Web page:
Ever wondered what is the best type of flooring for underfloor heating? Today we are going to explain which we think are best and why.

But before that, you will first want to decide which type of heating system you will use. There are two systems of underfloor heating; electrical and water.

Electrical heating

Electric type underfloor heating

An electrical underfloor heating system consists of multiple sheets, mats or cables that are installed under the floor.
This type of system is very flat and so a lot easier to install than the water type. They are great for any type of installation but are usually more popularly used when installing retrospectively due to their nature.


Water heating

water type underfloor heating

For installing a water underfloor heating system, you must first have enough space underneath the floor for the pipework to fit. Unfortunately, in a lot of cases, this means you will need to elevate the floor level. This process can make it expensive and more complicated to install, especially if done so retrospectively.


Once you have decided, you can then move on to deciding which type of flooring is best for you.

The best types of flooring for underfloor heating

There is a wide variety of types of flooring that is suitable for use with underfloor heating. However, some are better than others and a few should be avoided altogether.

Stone and tiles
Thermodynamically speaking, stone and tiles are the best choices of flooring. This is because they thermally conduct the quickest and retain the heat for the longest. Different types of tile offer different levels of conduction and retention but they all top other types of flooring. See below for more information on which tiles are the best to use.

Engineered wood
Engineered wooden flooring consists of multiple layers of plywood with a layer of solid wood on top usually totalling 14mm. Our wood flooring range Millesime has the ability to be made to a thickness of 14mm should you require wood flooring.

It is a common choice not only due to its aesthetics but also as it performs well with changes in floor temperature. Due to the nature of wood, it should be noted that the temperature should not exceed 26 degrees Celsius.

lady walking on heated wooden flooring

Laminate & Vinyl
Often used in kitchen and bathrooms, laminate & vinyl are a more affordable option than other floor types. Many high-quality laminate and vinyl flooring types conduct heat very well, are easy to maintain and are great for areas in your home with a lot of footfall.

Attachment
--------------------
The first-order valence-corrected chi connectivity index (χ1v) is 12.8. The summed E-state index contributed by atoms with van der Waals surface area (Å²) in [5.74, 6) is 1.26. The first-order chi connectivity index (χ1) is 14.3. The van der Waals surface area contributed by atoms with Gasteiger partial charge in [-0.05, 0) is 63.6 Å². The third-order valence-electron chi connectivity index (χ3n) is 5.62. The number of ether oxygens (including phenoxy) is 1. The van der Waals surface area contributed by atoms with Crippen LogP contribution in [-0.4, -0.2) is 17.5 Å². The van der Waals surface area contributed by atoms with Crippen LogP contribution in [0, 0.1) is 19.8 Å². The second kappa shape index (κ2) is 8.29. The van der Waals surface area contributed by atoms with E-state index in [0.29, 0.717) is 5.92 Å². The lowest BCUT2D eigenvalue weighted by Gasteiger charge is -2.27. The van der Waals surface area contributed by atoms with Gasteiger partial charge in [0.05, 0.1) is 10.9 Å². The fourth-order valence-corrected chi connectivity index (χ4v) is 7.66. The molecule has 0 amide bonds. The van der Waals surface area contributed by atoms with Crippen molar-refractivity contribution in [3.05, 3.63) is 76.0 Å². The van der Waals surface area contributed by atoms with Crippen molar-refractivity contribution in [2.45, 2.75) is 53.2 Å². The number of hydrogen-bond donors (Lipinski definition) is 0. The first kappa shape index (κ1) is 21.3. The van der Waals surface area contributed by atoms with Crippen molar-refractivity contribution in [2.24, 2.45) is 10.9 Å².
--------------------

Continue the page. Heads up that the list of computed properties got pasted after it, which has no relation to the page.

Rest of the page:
Thin carpet
Thin carpets, such as those under 2.5 tog, can also be used. It should be noted that carpet generally takes a lot longer to heat up but does, in fact, retain heat quite well. Because of this, you may not want to use carpet in rooms that rely solely on the underfloor heating as the heat source.

The types of flooring to avoid

Solid wood flooring
As much as we all may love the aesthetics of a solid wood floor, it is unfortunately not ideal for use with underfloor heating. This is because wood flooring is usually 18-22 mm thick and used as a natural insulator and as such will not conduct heat well. Heat causes wood to expand and once the heat has gone, the wood will then contract back which could lead to the wood warping. If this happens too much, there is a high probability of damage to the wood which could be difficult to rectify.

Some people will choose to use cork flooring as it is a more affordable and eco-friendly choice. Similarly to that of wood, cork is also a natural insulator. This means that using it over your heating system would lessen the impact of the heat and circulate it less. Exposing cork to electrical heat could cause it to dry out causing damage, whereas a wet system could cause the cork to take on excess moisture and cause damage that way.

Thick pile carpets
Some may see a thick carpet as the best choice of comfort, however, when it comes to underfloor heating, a thick pile carpet prevents efficient heat transfer. If you are sold on the decision of having carpet, then the underlay and carpet should not exceed 2.5 togs. Anything over this will inhibit the effectiveness of the heating system.

The best types of stone and tiles

bathroom tile heated flooring

As mentioned previously, stone and tiles are the best at thermally conducting heat and retaining heat for the longest. However, there are a wide variety of tiles available, so which is the best choice for you?

  • Slate – Slate is very strong and as such is a great choice for use in areas that are used the most. The conductive nature of slate makes it highly suitable for use in underfloor heating systems.
  • Marble – Although a visually appealing choice, marble is slower to heat up than other tiles. Natural marble can also be somewhat difficult to maintain, so we recommend giving this one a lot of thought. You could, however, opt to use a marble effect porcelain tile.
  • Granite – Granite provides a unique look and has a wide variety of colour choices available. It is a suitable and effective choice of flooring, however, it can be prone to cracking. We recommend researching your options of granite thoroughly before deciding if it is right for you.
  • Porcelain – Another very strong tile, porcelain is non-porous and so resilient to staining. Porcelain is one of the thinnest tiles available and as such makes it very suitable for use with an underfloor heating system.
  • Ceramic – Many of the properties of ceramic tiles are similar to that of natural stone. The thin profile of ceramic tiles creates an excellent heat transfer and they are a popular alternative to natural stone and slate.
  • Polished concrete – Concrete is a great conductor of heat and as such is a great choice of flooring. Concrete has become more and more popular over the years and is now used in both commercial as well as residential settings.